Sylvest entered into an arrangement with Hodges Bonded Warehouse whereby Hodges purchased the poultry processing plant and simultaneously leased the plant to Sylvest under a triple net lease ("Facility Lease"). Under a triple net lease "the lessee pays all the expenses, including mortgage interest and amortization, leaving the lessor with an amount free of all claims." Black's Law Dictionary 908 (8th ed. 2004). Sylvest would become the owner of the plant at the end of the lease or upon exercising its option to purchase the plant at any time by prepaying the remaining rent.
 Furthermore, Koch's brief in opposition to GECC's motion for summary judgment, filed in the district court, states that the Facility Lease "was essentially equivalent to an installment purchase of the Facility . . . Sylvest had the control of and in reality owned the Facility."
 Because the holding in Mobile Cab dictates the outcome of this dispute, we need not address the parties' argument over whether the Equipment became fixtures under a traditional fixtures analysis.
 Contrary to GECC's argument, the district court did not find that GECC was required under Alabama law to make a demand for possession of its Equipment. The court simply concluded that, on the facts of this case, GECC's conduct — including its failure to request the return of the Equipment, its request for rental payments, and its decision not to accept Koch's offer to enter the plant to remove the Equipment — implied consent to Koch's use of the Equipment.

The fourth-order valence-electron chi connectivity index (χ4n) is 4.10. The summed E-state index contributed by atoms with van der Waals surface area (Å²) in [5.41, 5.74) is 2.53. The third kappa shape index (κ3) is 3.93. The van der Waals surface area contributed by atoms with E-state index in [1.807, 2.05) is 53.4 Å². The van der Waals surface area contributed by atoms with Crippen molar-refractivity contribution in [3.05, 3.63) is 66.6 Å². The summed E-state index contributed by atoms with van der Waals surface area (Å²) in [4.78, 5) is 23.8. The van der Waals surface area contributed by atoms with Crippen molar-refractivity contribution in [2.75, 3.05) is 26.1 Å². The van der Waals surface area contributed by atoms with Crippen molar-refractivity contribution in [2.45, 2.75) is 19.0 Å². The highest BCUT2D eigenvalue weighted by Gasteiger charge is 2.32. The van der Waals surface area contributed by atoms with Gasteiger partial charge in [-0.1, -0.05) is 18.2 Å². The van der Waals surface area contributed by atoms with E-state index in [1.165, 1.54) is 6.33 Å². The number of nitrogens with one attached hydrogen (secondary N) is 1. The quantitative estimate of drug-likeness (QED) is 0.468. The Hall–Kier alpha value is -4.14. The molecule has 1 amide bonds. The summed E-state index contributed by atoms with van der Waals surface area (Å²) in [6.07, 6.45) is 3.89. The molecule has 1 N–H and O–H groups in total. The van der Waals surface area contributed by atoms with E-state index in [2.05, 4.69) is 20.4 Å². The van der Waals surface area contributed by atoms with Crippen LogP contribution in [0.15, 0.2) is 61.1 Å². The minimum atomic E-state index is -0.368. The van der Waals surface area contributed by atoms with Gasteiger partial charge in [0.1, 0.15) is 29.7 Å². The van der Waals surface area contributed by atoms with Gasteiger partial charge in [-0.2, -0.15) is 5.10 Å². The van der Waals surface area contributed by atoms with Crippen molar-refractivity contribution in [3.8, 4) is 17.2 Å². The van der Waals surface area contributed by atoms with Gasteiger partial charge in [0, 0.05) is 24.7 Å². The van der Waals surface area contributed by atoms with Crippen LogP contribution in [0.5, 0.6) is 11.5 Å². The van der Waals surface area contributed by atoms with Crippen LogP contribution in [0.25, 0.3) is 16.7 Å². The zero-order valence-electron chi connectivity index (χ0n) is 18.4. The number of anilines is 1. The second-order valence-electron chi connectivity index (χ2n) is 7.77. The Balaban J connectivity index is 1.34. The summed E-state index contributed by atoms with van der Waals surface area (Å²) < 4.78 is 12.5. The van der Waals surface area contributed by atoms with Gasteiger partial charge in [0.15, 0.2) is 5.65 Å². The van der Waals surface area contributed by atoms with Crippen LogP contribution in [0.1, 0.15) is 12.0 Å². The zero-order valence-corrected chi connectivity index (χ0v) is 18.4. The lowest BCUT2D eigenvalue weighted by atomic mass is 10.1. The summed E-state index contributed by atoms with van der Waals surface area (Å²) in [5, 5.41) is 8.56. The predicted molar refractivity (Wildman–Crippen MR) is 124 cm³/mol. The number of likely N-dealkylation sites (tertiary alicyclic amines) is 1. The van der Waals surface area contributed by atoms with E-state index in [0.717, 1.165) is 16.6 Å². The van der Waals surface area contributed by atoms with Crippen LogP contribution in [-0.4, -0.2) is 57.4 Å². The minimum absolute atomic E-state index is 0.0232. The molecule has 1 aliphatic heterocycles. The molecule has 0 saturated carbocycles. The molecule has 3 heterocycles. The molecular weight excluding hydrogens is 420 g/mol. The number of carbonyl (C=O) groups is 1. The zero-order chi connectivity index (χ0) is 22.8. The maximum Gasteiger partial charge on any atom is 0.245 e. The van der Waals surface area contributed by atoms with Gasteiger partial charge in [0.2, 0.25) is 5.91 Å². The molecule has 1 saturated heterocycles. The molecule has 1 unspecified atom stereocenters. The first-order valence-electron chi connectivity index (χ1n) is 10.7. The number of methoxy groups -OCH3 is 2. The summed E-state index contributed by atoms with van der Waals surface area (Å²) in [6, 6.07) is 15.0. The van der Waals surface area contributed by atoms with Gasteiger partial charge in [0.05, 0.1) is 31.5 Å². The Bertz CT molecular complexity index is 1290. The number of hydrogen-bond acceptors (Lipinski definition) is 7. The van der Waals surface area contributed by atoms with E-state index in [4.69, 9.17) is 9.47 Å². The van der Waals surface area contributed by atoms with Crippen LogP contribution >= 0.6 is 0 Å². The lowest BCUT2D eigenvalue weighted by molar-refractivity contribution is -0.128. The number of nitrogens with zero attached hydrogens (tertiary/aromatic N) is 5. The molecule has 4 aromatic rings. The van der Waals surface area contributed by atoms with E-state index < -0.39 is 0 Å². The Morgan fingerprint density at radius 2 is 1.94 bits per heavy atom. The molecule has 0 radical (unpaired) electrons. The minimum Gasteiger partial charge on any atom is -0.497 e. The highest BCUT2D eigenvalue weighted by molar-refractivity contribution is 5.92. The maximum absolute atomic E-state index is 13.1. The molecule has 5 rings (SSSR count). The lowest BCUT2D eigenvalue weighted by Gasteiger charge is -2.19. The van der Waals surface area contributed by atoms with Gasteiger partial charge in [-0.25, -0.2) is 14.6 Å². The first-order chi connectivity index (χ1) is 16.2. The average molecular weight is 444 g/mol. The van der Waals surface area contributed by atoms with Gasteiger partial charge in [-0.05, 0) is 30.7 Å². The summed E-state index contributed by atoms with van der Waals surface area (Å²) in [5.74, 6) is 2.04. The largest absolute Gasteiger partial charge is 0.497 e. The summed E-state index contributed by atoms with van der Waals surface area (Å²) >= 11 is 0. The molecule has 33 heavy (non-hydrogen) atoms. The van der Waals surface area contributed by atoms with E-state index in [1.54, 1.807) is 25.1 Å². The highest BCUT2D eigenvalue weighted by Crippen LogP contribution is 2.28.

GECC did request surrender of shrink-wrapping equipment it had leased to Sylvest. Koch complied with the request. In comparison, GECC took no action with respect to the equipment now at issue. The district court noted that this further demonstrated GECC's implied consent to the retention and use of the remaining equipment.
 Because we affirm the grant of summary judgment in favor of Koch, we need not address the issue of damages.
 "While findings of law are ordinarily reviewable de novo, this Court will defer to a district court's interpretation of unsettled questions of the law of the state where the court sits." Ferrero v. Associated Materials Inc., 923 F.2d 1441, 1444 (11th Cir. 1991). We review the entry of a protective order for an abuse of discretion. See Chrysler Intern. Corp. v. Chemaly, 280 F.3d 1358, 1360 (11th Cir. 2002).
 GECC also claims that the Xu affidavit supports the conclusion that the documents were carelessly produced. To the contrary, the affidavit states: Xu reviewed the documents several times; the e-mail was inserted in the middle of an equipment lease; and Xu never intended to produce the document.
 Appellant's request for oral argument is DENIED.
End of Document.